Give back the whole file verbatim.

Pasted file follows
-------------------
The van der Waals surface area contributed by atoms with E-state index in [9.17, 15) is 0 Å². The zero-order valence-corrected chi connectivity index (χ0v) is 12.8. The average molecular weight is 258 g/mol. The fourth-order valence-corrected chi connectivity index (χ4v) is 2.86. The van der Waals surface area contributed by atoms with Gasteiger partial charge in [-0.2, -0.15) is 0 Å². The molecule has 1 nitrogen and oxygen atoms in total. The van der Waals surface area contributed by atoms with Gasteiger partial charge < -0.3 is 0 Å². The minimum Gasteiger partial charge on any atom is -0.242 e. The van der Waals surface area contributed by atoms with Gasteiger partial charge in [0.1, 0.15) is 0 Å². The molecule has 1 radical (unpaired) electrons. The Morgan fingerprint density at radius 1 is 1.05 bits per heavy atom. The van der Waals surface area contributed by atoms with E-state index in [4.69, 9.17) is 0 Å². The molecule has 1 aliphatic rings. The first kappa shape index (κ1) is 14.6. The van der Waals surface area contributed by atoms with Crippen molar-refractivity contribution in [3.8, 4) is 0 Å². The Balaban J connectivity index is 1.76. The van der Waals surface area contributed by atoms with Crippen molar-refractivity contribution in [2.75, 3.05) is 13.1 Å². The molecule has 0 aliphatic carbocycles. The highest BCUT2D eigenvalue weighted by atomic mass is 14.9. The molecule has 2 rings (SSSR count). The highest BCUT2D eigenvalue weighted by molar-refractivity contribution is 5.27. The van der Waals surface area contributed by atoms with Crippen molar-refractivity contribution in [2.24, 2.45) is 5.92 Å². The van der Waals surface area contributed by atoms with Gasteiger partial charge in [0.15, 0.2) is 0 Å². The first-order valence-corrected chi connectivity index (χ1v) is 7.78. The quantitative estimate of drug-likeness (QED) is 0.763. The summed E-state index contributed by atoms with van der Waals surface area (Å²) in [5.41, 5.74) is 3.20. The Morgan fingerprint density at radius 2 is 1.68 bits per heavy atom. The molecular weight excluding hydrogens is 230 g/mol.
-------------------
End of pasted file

The van der Waals surface area contributed by atoms with E-state index in [9.17, 15) is 0 Å². The zero-order valence-corrected chi connectivity index (χ0v) is 12.8. The average molecular weight is 258 g/mol. The fourth-order valence-corrected chi connectivity index (χ4v) is 2.86. The van der Waals surface area contributed by atoms with Gasteiger partial charge in [-0.2, -0.15) is 0 Å². The molecule has 1 nitrogen and oxygen atoms in total. The van der Waals surface area contributed by atoms with Gasteiger partial charge < -0.3 is 0 Å². The minimum Gasteiger partial charge on any atom is -0.242 e. The van der Waals surface area contributed by atoms with Gasteiger partial charge in [0.1, 0.15) is 0 Å². The molecule has 1 radical (unpaired) electrons. The Morgan fingerprint density at radius 1 is 1.05 bits per heavy atom. The van der Waals surface area contributed by atoms with E-state index in [4.69, 9.17) is 0 Å². The molecule has 1 aliphatic rings. The first kappa shape index (κ1) is 14.6. The van der Waals surface area contributed by atoms with Crippen molar-refractivity contribution in [3.8, 4) is 0 Å². The Balaban J connectivity index is 1.76. The van der Waals surface area contributed by atoms with Crippen molar-refractivity contribution in [2.75, 3.05) is 13.1 Å². The molecule has 0 aliphatic carbocycles. The highest BCUT2D eigenvalue weighted by atomic mass is 14.9. The molecule has 2 rings (SSSR count). The highest BCUT2D eigenvalue weighted by molar-refractivity contribution is 5.27. The van der Waals surface area contributed by atoms with Crippen molar-refractivity contribution in [2.24, 2.45) is 5.92 Å². The van der Waals surface area contributed by atoms with Gasteiger partial charge in [0.15, 0.2) is 0 Å². The first-order valence-corrected chi connectivity index (χ1v) is 7.78. The quantitative estimate of drug-likeness (QED) is 0.763. The summed E-state index contributed by atoms with van der Waals surface area (Å²) in [5.41, 5.74) is 3.20. The Morgan fingerprint density at radius 2 is 1.68 bits per heavy atom. The molecular weight excluding hydrogens is 230 g/mol.